DANA LEVY, Treehouse, 2005, video still. Courtesy Art TLV, Tel Aviv.

Auspicious Start For New Festival In Israel


As Israel celebrates its 60th anniversary with year-long, nation-wide commemorations, on September 24, the first edition of the art festival Art TLV was launched in Tel Aviv, Israel’s nonstop-city and major artistic hub. On the eve of the city’s own 100th anniversary, this year’s festival was billed as the prologue for next year’s edition to coincide with the Athens and Istanbul biennials. Art TLV 08 was conceived as a warm-up, but judging by the quality of the projects and by the stellar attendance, it exceeded all expectations.

Art TLV is a non-profit initiative led by the managing director of Sotheby’s Israel, Rivka Saker, the director of the Artis organization Yehudit Shapira-Haviv, Irit Mayer Sommer of Sommer Contemporary Art and Shifra Shalit-Intrator of Dvir Gallery—two of Israel’s top galleries.

Planned as a “series of journeys,” Art TLV took place in five locations. A central
hub called Mekomon, located on the Bauhaus architecture-rich Rothschild Boulevard, served as a video lounge, information center and late-night club.

The main exhibition, “Open Plan Living,” held at the Tel Aviv Museum of Art, was curated by Andrew Renton, who aimed to “reactivate the pre-existing dynamics” of the city’s socialist-inspired architecture.

The roster of over 30 artists included video artists Yael Bartana and Keren Cytter and a handful of international heavyweights such as Polish architect-artist Monika Sosnowska, British artist Sarah Lucas and Swiss sculptor Urs Fischer. Emerging artists included local installationist Manal Mahamid and new-media artist Dana Levy, who won the Israeli Young Artist Award 2008 in August. Several emerging international artists whose sculptural work shares a heady, conceptual bent—including Albanian Adrian Paci, Los Angeles-based assemblage-maker Aaron Curry and British neo-expressionist sculptor Daniel Silver—were chosen by Renton for their reflections on the thwarted ambitions of modernism.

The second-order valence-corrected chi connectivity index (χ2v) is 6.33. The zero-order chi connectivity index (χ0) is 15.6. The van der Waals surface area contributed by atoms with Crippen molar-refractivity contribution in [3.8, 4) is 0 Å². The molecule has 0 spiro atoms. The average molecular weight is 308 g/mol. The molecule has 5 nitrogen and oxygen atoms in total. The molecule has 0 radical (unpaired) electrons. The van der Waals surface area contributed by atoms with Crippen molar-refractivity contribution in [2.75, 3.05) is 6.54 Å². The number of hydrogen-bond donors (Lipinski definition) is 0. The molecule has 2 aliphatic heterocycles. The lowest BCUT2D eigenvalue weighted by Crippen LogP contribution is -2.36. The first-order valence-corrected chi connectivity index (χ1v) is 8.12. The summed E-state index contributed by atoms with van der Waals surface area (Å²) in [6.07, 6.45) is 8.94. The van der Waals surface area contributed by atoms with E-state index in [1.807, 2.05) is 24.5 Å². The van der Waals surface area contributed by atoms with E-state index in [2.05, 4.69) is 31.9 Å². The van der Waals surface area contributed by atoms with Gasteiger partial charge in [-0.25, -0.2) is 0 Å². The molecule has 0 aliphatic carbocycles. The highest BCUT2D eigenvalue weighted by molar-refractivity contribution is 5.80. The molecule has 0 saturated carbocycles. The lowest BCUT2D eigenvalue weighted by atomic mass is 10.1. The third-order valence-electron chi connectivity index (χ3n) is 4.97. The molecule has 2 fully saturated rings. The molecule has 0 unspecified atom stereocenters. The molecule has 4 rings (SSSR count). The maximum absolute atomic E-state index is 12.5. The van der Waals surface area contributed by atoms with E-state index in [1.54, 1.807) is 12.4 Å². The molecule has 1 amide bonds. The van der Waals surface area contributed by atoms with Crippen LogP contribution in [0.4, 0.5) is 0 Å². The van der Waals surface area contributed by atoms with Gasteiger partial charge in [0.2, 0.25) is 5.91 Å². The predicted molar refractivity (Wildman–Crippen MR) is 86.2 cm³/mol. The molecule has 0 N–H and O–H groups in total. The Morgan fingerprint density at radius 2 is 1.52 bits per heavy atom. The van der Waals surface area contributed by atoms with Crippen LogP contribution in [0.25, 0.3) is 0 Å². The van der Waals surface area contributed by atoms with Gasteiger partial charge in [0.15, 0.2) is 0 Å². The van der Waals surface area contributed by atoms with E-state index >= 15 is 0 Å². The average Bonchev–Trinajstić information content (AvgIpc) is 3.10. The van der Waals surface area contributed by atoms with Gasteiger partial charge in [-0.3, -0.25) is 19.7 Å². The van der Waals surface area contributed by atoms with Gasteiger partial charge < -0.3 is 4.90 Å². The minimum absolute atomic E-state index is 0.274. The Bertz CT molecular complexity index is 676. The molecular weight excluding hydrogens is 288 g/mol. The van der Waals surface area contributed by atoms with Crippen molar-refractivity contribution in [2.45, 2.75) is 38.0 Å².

Further along Tel Aviv’s main Bauhaus-designed Nachalat Binyamin Street, a series of artist-curated projects provided a welcome counterpoint to the seductive slickness of the central ensemble. Among them, the “Engelman Project” by Doron Rabina, Nimrod Matan and Shmuel Ben Shalom recreated architectural elements invented by the late, eponymous collaborator of the philosopher Wittgenstein. The artists installed a barber shop that offered free haircuts to migrant workers and three video works which responded to Rabina’s puzzling curatorial demand: “Bring Me a Black Man.”

In late September in Jerusalem, Ami Barak and Bernard Blistène opened ArtFocus 5, “Can Art Do More?” a large exhibition with a political orientation described by Renton as “almost the opposite” of his gathering of works that were “formally self-explanatory.” Held in at the Pavilion Conference & Events in Banit Center, ArtFocus 5’s lineup of artists includes Israel-born Haim Steinbach—known for his ironic sculptures of readymade objects on custom shelves—who contributed a photomontage of a train car in the Negev desert, a proposal that the artist hopes to later realize. Sharon Ya’ari’s photographs depict the demolition of a three-story residence in Tel Aviv; the haunting images of the dust-covered streets and pedestrians are immediately evocative 
of a far more traumatic event.

Far from competing against each other, the two events each mirrored the conflicting forces at stake in contemporary Israel, from millenary Jerusalem to relatively new-born Tel Aviv. As Renton concluded, “People think art doesn’t matter, therefore it remains under the radar. Making it visible through these exhibitions is a way of commenting with very few restrictions. Works change when placed in a context. That is even more true here.” Art TLV ran through October 18 and ArtFocus 5 through October 23.